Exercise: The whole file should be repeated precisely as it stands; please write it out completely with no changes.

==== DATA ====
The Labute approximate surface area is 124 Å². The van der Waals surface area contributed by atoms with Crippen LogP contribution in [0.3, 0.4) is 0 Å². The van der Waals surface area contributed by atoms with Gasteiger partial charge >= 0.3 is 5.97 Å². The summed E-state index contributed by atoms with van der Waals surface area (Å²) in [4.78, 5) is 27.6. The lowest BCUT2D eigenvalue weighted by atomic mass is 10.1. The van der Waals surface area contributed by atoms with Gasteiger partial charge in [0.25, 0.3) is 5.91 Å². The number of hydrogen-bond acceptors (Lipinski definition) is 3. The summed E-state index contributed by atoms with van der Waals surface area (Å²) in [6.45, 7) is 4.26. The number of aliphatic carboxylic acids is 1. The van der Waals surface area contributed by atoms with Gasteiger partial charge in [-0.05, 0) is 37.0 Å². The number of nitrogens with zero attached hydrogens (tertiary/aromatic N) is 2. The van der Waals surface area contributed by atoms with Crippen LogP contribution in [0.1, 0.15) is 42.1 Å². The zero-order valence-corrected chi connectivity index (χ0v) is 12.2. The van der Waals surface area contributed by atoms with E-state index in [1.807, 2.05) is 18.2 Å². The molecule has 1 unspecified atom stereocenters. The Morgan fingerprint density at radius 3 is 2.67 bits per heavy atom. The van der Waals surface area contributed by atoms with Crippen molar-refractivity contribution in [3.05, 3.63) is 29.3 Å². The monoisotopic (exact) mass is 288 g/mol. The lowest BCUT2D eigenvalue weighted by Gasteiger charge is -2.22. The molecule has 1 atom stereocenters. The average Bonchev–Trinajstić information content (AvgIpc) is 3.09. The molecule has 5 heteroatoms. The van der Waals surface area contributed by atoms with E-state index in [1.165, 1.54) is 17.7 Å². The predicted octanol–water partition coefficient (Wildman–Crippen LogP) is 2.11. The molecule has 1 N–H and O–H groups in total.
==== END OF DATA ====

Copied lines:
The Labute approximate surface area is 124 Å². The van der Waals surface area contributed by atoms with Crippen LogP contribution in [0.3, 0.4) is 0 Å². The van der Waals surface area contributed by atoms with Gasteiger partial charge >= 0.3 is 5.97 Å². The summed E-state index contributed by atoms with van der Waals surface area (Å²) in [4.78, 5) is 27.6. The lowest BCUT2D eigenvalue weighted by atomic mass is 10.1. The van der Waals surface area contributed by atoms with Gasteiger partial charge in [0.25, 0.3) is 5.91 Å². The number of hydrogen-bond acceptors (Lipinski definition) is 3. The summed E-state index contributed by atoms with van der Waals surface area (Å²) in [6.45, 7) is 4.26. The number of aliphatic carboxylic acids is 1. The van der Waals surface area contributed by atoms with Gasteiger partial charge in [-0.05, 0) is 37.0 Å². The number of nitrogens with zero attached hydrogens (tertiary/aromatic N) is 2. The van der Waals surface area contributed by atoms with Crippen LogP contribution in [0.1, 0.15) is 42.1 Å². The zero-order valence-corrected chi connectivity index (χ0v) is 12.2. The van der Waals surface area contributed by atoms with E-state index in [1.807, 2.05) is 18.2 Å². The molecule has 1 unspecified atom stereocenters. The Morgan fingerprint density at radius 3 is 2.67 bits per heavy atom. The van der Waals surface area contributed by atoms with Crippen molar-refractivity contribution in [3.05, 3.63) is 29.3 Å². The monoisotopic (exact) mass is 288 g/mol. The lowest BCUT2D eigenvalue weighted by Gasteiger charge is -2.22. The molecule has 1 atom stereocenters. The average Bonchev–Trinajstić information content (AvgIpc) is 3.09. The molecule has 5 heteroatoms. The van der Waals surface area contributed by atoms with E-state index in [1.165, 1.54) is 17.7 Å². The predicted octanol–water partition coefficient (Wildman–Crippen LogP) is 2.11. The molecule has 1 N–H and O–H groups in total.